Chapter 4 – Generalized Random Walks

4.1 Overview

The principles of observational stochastics extend well beyond the specific example presented in Chapter 3.  In fact, observational stochastics is applicable in many situations where Markov models would otherwise be employed.  This chapter builds upon the concepts and techniques presented earlier in order to develop these extensions.

Even though the overall flow of the analysis is quite similar to Chapter 3, the mathematical notation required to deal with the general case adds complexity to the discussion.  Readers interested in the applications of observational stochastics rather than the mathematical equations that must be solved when dealing with the general case may wish to review the following seven points and then proceed directly to Chapter 5.








  1. The techniques used in Chapter 3 to analyze the simple random walk can be extended to deal with random walks where the number of stations is equal to any value N and where each station can be reached from every other station in a single step.
  2. In this very general setting, the objective once again is to determine the proportion of visits the walker makes to each station over the course of the trajectory. These observable proportions are represented symbolically as P(0), P(1), P(2) … P(N).
  3. If the endpoints of a trajectory are matched, the desired values of P(j) are given by the solution to a set of balance equations obtained by setting the number of entrances into each station equal to the number of exits. These balance equations are direct generalizations of equations  (3-18) through (3-21).  The entire set of balance equations are specified  using standard mathematical notation in equation (4-22).
  4. If the endpoints of a trajectory are not matched, the solution to the balance equations still provides a reasonable approximation to the actual values of P(j). This is true in most, but not all, cases. In the limit as trajectory length increases, the error associated with this approximation usually approaches zero.  When required, exact solutions for trajectories with unmatched endpoints can be obtained through the analysis presented in Section 4.7.2.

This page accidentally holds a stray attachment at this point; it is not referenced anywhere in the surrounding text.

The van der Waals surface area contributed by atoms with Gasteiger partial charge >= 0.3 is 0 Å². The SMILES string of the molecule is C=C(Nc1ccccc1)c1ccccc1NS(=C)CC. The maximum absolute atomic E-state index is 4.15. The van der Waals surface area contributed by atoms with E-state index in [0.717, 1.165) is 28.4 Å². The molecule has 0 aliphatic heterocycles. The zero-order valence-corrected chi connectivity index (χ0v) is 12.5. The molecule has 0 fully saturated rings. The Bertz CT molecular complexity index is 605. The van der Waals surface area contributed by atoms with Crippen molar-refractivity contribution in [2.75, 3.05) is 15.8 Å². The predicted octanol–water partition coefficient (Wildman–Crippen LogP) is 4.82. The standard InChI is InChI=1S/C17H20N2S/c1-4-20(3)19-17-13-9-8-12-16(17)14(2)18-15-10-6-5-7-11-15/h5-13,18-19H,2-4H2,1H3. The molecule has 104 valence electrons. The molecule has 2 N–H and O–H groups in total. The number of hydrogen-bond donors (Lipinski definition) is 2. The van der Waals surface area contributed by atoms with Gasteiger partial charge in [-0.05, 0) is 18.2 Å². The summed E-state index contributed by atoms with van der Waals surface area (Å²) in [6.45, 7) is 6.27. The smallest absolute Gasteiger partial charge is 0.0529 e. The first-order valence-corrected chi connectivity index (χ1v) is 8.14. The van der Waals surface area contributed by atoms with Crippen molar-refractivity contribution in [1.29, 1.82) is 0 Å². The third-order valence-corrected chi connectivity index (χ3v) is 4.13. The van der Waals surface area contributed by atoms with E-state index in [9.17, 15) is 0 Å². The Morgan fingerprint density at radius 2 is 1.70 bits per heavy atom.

5. The form of the general algebraic solution – with or without matched endpoints – is algebraically complex and of limited interest. Practitioners are typically concerned with solutions to specific sets of balance equations that are associated with individual models such as those presented in Chapters 3 and 5.
  6. Trajectories with matched endpoints are closely related to a new class of formal objects known as t-loops (trajectory loops). To construct a  t-loop,  simply merge the initial and final stations of a trajectory with matched endpoints.  This transforms the original  linear trajectory into a closed loop with no beginning and no end.  Some interesting properties of t-loops are noted in section 4.7.4.
  7. The general solution for the values of P(0), P(1), P(2) … P(N) obtained using observational stochastics has exactly the same algebraic form as the steady state distribution of the corresponding Markov chain.   However, in a traditional time-homogeneous Markov chain, the transition probabilities that control step-by-step behavior are the same for every step of an associated trajectory.  In contrast, the global transition matrices employed in observational stochastics are comprised of overall values derived from complete trajectories.  The detailed step-by-step mechanisms that regulate these trajectories have no impact on the analysis and remain immaterial.   This enables derived results to apply more broadly. This issue is discussed in general terms in Section 4.8 and also revisited in Section 5.6 of Chapter 5.